Prosecutor Pablo Camuña requested the detention of six businessmen with ties to La Fronterita sugar company in Tucumán province, for questioning over their possible complicity with crimes against humanity during the 1975 “Operation Independence” (ordered by the national government to “destroy subversive elements” in that district) and through to 1979, when the civic-military dictatorship was in power.
A clandestine detention center operated on factory grounds and company vehicles were used to kidnap people. It is also suspected that the businesspeople to be questioned gave information to the Army, signaling the workers who would later become victims of the repression. The accusation includes cooperation in the crimes committed against 68 people: 44 of whom worked in the factory and 34 of whom lived in company housing. Fifty-one of these people were detained on company grounds before being sent to other clandestine centers. Eleven of them were tortured and remain disappeared. The bodies of two others were found in the mass grave known as Pozo de Vargas. Many of the victims had belonged to the board and the assembly of delegates of the Union of Field and Factory Workers of the La Fronterita sugar company. This union’s secretary-general until 1975 has not been found since his disappearance, and his successor was kidnapped and tortured on the military base set up in La Fronterita. During the dictatorship, when the repression decimated and demobilized workers with violence, the de facto government granted economic benefits to the company.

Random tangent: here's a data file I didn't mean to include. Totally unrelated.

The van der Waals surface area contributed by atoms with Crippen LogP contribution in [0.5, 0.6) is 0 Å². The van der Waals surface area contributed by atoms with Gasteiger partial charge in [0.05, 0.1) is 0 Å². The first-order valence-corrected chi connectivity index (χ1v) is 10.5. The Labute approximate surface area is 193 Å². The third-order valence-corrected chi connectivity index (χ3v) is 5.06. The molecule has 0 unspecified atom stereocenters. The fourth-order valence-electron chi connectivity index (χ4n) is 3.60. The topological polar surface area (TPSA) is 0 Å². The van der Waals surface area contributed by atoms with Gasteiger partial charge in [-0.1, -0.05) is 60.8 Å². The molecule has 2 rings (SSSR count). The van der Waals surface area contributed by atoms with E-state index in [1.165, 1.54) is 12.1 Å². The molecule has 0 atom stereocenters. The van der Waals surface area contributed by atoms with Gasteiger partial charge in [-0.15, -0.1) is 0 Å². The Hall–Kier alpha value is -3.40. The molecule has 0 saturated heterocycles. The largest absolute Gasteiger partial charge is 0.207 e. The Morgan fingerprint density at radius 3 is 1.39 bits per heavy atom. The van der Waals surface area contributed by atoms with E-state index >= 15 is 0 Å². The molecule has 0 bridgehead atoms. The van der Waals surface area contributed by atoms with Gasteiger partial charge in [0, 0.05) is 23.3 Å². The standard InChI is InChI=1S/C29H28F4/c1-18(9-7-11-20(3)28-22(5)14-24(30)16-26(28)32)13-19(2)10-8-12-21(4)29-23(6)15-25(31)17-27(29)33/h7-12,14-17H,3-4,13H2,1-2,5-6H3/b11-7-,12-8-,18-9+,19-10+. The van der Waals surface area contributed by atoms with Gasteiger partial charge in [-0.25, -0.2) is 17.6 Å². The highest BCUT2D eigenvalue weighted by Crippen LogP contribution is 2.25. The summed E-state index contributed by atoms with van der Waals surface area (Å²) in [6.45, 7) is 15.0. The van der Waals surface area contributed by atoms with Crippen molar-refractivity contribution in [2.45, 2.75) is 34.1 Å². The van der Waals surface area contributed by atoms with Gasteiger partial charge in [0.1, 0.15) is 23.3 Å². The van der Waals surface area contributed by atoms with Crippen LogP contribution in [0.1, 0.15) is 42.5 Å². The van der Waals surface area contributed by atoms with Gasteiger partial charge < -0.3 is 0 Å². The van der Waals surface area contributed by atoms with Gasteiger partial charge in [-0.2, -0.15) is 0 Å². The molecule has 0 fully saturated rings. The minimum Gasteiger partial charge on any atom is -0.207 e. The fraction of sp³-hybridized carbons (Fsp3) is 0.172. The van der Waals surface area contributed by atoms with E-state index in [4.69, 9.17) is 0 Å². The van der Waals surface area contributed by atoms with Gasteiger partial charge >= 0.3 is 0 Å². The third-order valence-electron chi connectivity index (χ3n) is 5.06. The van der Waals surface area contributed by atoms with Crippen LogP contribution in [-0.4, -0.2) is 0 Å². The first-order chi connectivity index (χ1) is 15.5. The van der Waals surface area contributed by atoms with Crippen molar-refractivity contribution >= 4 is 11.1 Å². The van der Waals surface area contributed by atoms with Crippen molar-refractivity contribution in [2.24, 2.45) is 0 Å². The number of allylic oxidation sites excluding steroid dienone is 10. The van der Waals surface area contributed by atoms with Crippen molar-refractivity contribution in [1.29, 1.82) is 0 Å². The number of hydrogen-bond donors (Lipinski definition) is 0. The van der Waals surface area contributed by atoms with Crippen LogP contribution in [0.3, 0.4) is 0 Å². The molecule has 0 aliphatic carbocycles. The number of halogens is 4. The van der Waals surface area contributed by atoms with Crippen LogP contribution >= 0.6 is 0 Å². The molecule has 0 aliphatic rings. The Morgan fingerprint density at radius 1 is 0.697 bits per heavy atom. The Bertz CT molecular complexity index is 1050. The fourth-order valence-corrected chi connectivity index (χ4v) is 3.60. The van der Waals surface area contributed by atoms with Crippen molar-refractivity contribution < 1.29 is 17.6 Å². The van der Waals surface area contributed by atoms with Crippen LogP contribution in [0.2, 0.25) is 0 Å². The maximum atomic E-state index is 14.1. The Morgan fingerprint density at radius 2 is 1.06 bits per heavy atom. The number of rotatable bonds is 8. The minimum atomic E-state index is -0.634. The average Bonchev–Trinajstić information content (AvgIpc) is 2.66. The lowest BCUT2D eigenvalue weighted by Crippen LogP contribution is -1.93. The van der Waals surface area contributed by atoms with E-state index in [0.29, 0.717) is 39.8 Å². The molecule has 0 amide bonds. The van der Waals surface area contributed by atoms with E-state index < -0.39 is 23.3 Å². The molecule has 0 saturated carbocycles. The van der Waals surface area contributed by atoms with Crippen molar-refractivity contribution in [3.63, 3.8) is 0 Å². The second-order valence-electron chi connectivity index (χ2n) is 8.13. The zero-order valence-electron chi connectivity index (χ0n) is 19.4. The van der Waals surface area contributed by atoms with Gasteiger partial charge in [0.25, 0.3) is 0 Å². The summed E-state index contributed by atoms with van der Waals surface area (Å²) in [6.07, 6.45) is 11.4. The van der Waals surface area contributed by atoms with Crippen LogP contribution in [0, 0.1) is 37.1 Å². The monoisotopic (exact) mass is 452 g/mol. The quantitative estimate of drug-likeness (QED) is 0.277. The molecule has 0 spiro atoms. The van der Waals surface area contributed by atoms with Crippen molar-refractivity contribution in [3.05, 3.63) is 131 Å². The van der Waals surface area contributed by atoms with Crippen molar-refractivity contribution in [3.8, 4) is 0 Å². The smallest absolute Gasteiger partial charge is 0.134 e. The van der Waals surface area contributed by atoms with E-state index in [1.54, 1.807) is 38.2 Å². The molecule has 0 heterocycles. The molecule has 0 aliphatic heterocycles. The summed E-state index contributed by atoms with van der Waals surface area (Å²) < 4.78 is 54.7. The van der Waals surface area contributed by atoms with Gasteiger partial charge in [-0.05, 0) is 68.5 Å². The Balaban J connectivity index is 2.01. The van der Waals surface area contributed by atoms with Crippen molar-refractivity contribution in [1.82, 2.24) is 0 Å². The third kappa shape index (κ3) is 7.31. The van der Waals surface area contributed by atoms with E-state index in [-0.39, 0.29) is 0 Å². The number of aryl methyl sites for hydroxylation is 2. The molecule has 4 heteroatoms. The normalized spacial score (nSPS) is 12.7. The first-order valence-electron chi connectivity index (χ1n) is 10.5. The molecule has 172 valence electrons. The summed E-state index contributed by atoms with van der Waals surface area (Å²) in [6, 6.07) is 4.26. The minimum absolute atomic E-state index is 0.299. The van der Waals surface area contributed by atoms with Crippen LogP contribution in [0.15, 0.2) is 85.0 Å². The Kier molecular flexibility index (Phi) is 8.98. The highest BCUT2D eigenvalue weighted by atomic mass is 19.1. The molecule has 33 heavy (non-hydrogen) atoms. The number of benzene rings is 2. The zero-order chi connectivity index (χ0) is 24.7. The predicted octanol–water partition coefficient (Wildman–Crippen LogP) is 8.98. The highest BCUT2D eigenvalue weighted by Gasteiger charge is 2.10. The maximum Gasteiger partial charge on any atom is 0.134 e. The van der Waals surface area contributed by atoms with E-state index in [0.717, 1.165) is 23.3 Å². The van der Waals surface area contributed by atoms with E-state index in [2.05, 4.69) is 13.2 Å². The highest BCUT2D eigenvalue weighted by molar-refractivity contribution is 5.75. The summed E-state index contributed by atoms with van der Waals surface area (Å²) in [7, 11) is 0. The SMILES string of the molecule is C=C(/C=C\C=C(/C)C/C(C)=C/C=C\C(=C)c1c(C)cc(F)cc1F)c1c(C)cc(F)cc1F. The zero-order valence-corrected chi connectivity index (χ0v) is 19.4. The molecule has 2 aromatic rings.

After “Operation Independence,” a tactical command post was established in the area, with 260 men. Its base of operations was located on land owned by La Fronterita: the officials occupied the “Lagoon Command,” the troops stayed at the “Dairy Farm” and the “tenements” – the housing that had been used by temporary workers – were utilized as a clandestine detention center.
The first indications of business responsibility in crimes against humanity date back to the start of the process of memory, truth and justice in Argentina. The CONADEP (National Commission on the Disappearance of Persons) and the Juntas Trial gathered testimony from workers who had led labor disputes and stressed the responsibility of company owners and executives in their abductions. In 2012, a court indicted Carlos Pedro Blaquier and Alberto Lemos, the board president and general administrator of the Ledesma sugar company, which formed part of the web of business complicity with the dictatorship in Tucumán. The indictment was upheld by the Federal Appeals Chamber of Salta. However, in 2015, the Federal Chamber of Criminal Cassation benefited the accused, arguing a lack of merit. In this way, the resistance to prosecuting powerful economic interests was laid bare. Since then, the case has been pending before the Argentine Supreme Court.
The first volume of the research study “Business responsibility in crimes against humanity: The repression of workers during state terrorism” (available in Spanish) analyzes the impact of the dictatorship in northwestern Argentina, where Tucumán province is located.